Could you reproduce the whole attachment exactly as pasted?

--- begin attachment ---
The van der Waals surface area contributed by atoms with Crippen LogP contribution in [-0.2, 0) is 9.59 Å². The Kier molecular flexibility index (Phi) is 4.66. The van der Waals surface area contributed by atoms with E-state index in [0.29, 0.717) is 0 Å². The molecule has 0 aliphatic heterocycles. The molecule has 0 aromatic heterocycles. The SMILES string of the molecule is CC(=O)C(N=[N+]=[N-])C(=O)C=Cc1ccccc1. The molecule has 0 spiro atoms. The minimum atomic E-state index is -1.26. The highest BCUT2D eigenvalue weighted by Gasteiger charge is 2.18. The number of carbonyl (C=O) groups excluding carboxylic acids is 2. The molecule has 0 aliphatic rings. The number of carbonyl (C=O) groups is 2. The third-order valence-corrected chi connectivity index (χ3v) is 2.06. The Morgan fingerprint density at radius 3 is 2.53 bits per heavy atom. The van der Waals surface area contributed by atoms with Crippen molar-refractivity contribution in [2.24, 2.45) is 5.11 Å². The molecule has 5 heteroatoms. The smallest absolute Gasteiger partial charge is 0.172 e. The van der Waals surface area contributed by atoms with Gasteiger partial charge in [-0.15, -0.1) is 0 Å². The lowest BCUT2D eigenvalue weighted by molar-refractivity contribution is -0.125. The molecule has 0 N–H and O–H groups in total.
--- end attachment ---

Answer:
The van der Waals surface area contributed by atoms with Crippen LogP contribution in [-0.2, 0) is 9.59 Å². The Kier molecular flexibility index (Phi) is 4.66. The van der Waals surface area contributed by atoms with E-state index in [0.29, 0.717) is 0 Å². The molecule has 0 aliphatic heterocycles. The molecule has 0 aromatic heterocycles. The SMILES string of the molecule is CC(=O)C(N=[N+]=[N-])C(=O)C=Cc1ccccc1. The molecule has 0 spiro atoms. The minimum atomic E-state index is -1.26. The highest BCUT2D eigenvalue weighted by Gasteiger charge is 2.18. The number of carbonyl (C=O) groups excluding carboxylic acids is 2. The molecule has 0 aliphatic rings. The number of carbonyl (C=O) groups is 2. The third-order valence-corrected chi connectivity index (χ3v) is 2.06. The Morgan fingerprint density at radius 3 is 2.53 bits per heavy atom. The van der Waals surface area contributed by atoms with Crippen molar-refractivity contribution in [2.24, 2.45) is 5.11 Å². The molecule has 5 heteroatoms. The smallest absolute Gasteiger partial charge is 0.172 e. The van der Waals surface area contributed by atoms with Gasteiger partial charge in [-0.15, -0.1) is 0 Å². The lowest BCUT2D eigenvalue weighted by molar-refractivity contribution is -0.125. The molecule has 0 N–H and O–H groups in total.